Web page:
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Thinking outside the Box: Rotor Modulation in the Treatment of Atrial Fibrillation


Ablation for atrial fibrillation (AF) is an important and exciting therapy whose results remain suboptimal.  Although most clinical trials show that ablation eliminates AF more effectively than medications, it is disappointing that the continued single procedural success remains ≈50% despite the substantial advances that have taken place in imaging, catheter positioning and energy delivery. Focal impulse and rotor modulation (FIRM), on the other hand, offers the opportunity to precisely define and then ablate patient-specific sustaining mechanisms for AF, rather than trying to eliminate all possible AF triggers.  For over a decade, electrophysiologists have described cases in which AF terminates after only limited ablation – usually that cannot be explained by ‘random’ meandering wavelets.  Indeed, recent studies from several laboratories show that all forms of clinical AF are typically ‘driven’ by stable electrical rotors and focal sources, not by multiple meandering waves.  FIRM mapping enables an operator to place a catheter at typically 1-3 predicted sites in the atria, and with <5-10 minutes of RF ablation, terminate AF and potentially render it non-inducible.   Several independent laboratories have now shown that such FIRM ablation alone can terminate or substantially slow AF in >80% of patients with persistent and paroxysmal AF and increase the single procedure rate of AF elimination from 50% with PV isolation alone to >80%.  Ongoing studies hint that FIRM only ablation, enabling ablation times in the range observed for typical atrial flutter, may also achieve these high success rates without subsequent trigger ablation.  This review summarizes the current state-of-the-art on FIRM mapping and ablation.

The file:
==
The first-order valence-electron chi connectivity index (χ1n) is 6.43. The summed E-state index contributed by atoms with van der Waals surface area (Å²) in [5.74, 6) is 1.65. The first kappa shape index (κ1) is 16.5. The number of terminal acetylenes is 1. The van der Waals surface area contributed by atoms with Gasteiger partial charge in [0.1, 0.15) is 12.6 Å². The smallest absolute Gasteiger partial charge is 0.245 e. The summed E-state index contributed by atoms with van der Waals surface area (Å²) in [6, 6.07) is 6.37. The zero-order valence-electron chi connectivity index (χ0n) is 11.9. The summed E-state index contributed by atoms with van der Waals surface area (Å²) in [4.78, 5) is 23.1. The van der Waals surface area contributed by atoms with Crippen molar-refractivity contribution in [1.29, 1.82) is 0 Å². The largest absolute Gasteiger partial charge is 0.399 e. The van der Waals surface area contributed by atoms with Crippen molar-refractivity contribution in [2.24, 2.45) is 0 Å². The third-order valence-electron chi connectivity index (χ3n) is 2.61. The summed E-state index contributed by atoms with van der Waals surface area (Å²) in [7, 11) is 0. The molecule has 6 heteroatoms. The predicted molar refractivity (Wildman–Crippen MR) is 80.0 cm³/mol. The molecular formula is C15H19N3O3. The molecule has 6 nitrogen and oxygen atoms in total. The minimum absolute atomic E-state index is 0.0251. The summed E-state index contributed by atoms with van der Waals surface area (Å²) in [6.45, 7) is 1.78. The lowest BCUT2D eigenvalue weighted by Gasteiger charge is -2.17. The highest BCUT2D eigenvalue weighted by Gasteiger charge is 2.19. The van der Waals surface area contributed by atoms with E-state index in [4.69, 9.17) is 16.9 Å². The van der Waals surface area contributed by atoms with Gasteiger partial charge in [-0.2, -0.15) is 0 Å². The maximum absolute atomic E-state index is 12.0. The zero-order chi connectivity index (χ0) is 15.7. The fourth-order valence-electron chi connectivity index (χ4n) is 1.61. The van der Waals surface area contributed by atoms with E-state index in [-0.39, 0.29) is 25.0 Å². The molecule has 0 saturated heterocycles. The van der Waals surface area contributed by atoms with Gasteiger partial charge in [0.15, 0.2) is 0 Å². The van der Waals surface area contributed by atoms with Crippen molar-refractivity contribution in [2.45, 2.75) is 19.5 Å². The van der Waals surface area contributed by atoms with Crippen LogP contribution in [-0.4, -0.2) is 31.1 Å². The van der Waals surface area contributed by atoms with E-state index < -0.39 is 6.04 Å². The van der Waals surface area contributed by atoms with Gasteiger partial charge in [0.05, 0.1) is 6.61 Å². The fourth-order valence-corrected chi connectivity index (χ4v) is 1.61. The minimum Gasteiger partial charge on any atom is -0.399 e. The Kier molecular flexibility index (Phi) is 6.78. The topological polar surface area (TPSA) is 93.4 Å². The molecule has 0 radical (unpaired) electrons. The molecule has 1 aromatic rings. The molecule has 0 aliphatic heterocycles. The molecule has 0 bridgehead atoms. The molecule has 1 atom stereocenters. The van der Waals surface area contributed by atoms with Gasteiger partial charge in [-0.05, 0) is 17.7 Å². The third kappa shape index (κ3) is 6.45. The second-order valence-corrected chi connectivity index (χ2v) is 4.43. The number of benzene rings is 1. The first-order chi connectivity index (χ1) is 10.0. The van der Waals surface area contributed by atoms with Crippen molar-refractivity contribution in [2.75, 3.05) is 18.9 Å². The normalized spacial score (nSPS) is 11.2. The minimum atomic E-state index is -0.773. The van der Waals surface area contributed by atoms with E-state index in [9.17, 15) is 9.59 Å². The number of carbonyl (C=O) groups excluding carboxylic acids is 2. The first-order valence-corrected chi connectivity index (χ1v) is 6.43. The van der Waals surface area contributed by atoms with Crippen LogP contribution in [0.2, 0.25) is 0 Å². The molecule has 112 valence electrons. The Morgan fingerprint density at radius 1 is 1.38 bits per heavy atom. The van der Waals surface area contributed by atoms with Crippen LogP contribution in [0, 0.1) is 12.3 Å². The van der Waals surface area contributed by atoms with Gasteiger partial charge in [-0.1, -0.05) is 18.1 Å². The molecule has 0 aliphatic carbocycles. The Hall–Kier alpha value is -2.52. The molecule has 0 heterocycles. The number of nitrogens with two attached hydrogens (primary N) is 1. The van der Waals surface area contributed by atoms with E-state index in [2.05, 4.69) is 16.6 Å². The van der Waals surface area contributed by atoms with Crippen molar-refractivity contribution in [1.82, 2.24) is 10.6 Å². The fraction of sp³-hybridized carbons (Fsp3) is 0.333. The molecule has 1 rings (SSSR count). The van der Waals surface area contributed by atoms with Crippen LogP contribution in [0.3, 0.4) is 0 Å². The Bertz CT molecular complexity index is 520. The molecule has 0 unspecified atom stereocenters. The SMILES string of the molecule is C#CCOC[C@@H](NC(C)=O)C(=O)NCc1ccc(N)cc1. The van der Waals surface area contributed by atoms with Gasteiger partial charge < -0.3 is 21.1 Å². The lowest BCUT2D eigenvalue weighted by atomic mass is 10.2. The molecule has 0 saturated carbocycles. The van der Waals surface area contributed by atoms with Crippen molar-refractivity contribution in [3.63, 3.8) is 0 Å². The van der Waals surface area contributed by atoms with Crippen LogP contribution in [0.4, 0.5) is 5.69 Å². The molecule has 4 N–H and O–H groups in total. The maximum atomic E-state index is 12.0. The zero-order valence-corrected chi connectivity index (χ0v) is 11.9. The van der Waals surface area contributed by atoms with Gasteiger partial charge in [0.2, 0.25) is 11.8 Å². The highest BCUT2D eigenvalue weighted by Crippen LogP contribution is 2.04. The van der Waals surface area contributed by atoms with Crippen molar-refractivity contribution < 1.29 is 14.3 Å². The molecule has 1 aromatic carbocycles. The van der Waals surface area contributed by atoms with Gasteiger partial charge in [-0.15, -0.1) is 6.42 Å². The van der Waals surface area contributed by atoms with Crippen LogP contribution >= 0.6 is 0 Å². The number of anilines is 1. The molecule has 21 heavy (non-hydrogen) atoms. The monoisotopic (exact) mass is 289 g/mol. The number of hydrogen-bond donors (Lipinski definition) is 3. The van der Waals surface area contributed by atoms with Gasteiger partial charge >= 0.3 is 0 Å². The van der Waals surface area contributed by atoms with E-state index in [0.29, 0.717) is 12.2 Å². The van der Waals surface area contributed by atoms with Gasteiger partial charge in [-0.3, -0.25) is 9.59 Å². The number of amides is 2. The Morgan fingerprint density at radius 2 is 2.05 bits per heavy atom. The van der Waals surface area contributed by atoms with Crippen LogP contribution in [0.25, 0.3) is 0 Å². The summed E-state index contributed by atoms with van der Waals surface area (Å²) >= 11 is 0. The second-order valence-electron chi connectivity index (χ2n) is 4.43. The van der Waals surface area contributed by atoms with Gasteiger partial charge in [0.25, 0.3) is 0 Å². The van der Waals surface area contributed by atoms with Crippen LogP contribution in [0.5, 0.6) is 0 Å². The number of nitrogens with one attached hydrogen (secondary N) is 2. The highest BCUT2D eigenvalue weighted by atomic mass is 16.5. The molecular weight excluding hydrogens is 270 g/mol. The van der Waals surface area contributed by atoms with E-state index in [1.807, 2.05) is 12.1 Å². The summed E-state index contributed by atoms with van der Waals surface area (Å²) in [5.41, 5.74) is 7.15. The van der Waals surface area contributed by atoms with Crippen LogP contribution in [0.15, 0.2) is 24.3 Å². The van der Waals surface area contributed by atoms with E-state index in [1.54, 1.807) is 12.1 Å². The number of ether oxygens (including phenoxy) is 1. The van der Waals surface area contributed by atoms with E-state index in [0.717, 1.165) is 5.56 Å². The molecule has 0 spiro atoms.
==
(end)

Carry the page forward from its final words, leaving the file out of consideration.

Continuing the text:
Credits: Ruchir Sehra MD FHRS; Sanjiv M. Narayan, MD, PHD; FHRS,John Humme, MD

Biosense Webster
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Introduction to AFib
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